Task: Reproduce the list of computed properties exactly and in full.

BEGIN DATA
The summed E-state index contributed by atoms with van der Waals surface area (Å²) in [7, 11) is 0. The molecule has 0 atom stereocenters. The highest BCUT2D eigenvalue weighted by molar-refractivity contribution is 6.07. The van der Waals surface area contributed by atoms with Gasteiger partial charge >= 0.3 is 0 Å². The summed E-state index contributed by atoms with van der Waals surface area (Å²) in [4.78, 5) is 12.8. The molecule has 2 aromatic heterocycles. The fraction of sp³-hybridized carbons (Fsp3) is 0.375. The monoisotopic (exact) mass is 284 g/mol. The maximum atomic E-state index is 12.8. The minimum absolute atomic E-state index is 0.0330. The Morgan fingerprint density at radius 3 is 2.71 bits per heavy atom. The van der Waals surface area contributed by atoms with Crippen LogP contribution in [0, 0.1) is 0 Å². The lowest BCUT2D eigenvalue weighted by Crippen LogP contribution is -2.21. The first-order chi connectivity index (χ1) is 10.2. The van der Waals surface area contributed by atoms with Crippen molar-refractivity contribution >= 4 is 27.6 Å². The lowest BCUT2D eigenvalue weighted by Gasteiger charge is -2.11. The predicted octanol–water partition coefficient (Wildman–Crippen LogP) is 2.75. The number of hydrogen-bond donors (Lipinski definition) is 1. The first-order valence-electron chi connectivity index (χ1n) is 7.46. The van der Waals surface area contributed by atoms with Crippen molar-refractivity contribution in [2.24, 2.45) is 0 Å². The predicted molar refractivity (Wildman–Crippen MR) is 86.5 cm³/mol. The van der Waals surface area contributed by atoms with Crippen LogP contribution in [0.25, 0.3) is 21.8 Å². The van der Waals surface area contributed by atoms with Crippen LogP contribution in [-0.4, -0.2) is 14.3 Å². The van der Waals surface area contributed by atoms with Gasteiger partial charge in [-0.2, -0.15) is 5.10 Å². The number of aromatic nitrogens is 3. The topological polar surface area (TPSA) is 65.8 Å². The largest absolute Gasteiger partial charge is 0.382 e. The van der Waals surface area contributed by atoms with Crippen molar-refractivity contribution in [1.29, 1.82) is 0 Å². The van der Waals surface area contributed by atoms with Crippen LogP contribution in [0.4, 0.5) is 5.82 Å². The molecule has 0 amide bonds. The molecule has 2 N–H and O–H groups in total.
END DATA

The summed E-state index contributed by atoms with van der Waals surface area (Å²) in [7, 11) is 0. The molecule has 0 atom stereocenters. The highest BCUT2D eigenvalue weighted by molar-refractivity contribution is 6.07. The van der Waals surface area contributed by atoms with Gasteiger partial charge >= 0.3 is 0 Å². The summed E-state index contributed by atoms with van der Waals surface area (Å²) in [4.78, 5) is 12.8. The molecule has 2 aromatic heterocycles. The fraction of sp³-hybridized carbons (Fsp3) is 0.375. The monoisotopic (exact) mass is 284 g/mol. The maximum atomic E-state index is 12.8. The minimum absolute atomic E-state index is 0.0330. The Morgan fingerprint density at radius 3 is 2.71 bits per heavy atom. The van der Waals surface area contributed by atoms with Crippen LogP contribution in [0, 0.1) is 0 Å². The lowest BCUT2D eigenvalue weighted by Crippen LogP contribution is -2.21. The first-order chi connectivity index (χ1) is 10.2. The van der Waals surface area contributed by atoms with Crippen molar-refractivity contribution >= 4 is 27.6 Å². The lowest BCUT2D eigenvalue weighted by Gasteiger charge is -2.11. The predicted octanol–water partition coefficient (Wildman–Crippen LogP) is 2.75. The number of hydrogen-bond donors (Lipinski definition) is 1. The first-order valence-electron chi connectivity index (χ1n) is 7.46. The van der Waals surface area contributed by atoms with Crippen molar-refractivity contribution in [2.24, 2.45) is 0 Å². The predicted molar refractivity (Wildman–Crippen MR) is 86.5 cm³/mol. The van der Waals surface area contributed by atoms with Crippen LogP contribution in [0.25, 0.3) is 21.8 Å². The van der Waals surface area contributed by atoms with Crippen LogP contribution in [-0.4, -0.2) is 14.3 Å². The van der Waals surface area contributed by atoms with Gasteiger partial charge in [-0.2, -0.15) is 5.10 Å². The number of aromatic nitrogens is 3. The topological polar surface area (TPSA) is 65.8 Å². The largest absolute Gasteiger partial charge is 0.382 e. The van der Waals surface area contributed by atoms with Crippen molar-refractivity contribution in [1.29, 1.82) is 0 Å². The van der Waals surface area contributed by atoms with Crippen LogP contribution in [0.4, 0.5) is 5.82 Å². The molecule has 0 amide bonds. The molecule has 2 N–H and O–H groups in total.